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Research Elucidates the Origins of Puget Sound Hypoxia

Researchers at Battelle Marine Science Laboratories, sponsored through the National Centers for Coastal Ocean Science’s Coastal Hypoxia Research Program, have found that hypoxia was more common in Puget Sound before and after Euroamerican settlement than during most of the 20th century, indicating non-anthropogenic origins. Elucidating the origins of Puget Sound hypoxia is critical for developing effective strategies for managing hypoxic events.

Using paleoecology techniques with deep-water sediment cores, this study revealed that historic hypoxia resulted from an influx of marine-borne organic matter, as opposed to land-based nutrient inputs common in other coastal systems, and conditions conducive to hypoxia may be returning. The frequency of hypoxic conditions in Puget Sound has increased recently, affecting both recreationally and commercially important marine species, and has received increasing public attention as a result of recent fish kills.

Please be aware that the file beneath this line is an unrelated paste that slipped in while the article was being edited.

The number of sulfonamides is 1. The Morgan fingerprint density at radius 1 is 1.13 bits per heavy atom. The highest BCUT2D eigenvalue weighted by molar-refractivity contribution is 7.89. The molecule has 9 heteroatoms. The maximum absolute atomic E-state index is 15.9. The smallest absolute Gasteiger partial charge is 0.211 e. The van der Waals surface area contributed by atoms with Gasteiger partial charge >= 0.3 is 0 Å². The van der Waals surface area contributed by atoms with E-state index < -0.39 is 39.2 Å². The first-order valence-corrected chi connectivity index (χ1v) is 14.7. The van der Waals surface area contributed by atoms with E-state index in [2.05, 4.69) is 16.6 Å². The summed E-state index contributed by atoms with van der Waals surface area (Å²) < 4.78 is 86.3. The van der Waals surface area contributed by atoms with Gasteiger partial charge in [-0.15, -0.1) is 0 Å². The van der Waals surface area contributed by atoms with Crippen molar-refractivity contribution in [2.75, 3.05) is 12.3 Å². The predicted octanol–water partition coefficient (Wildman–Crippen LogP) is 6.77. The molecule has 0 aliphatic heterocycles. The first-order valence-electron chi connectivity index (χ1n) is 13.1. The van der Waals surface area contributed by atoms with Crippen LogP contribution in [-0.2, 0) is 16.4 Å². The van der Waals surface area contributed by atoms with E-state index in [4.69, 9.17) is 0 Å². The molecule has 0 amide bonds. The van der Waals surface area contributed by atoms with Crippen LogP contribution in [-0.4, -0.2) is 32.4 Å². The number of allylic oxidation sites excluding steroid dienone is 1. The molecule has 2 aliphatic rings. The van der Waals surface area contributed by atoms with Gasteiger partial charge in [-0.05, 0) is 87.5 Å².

To address this, future research will focus on determining whether current hypoxic events are the result of anthropogenic land-use changes, part of a naturally occurring cycle or a combination of factors.

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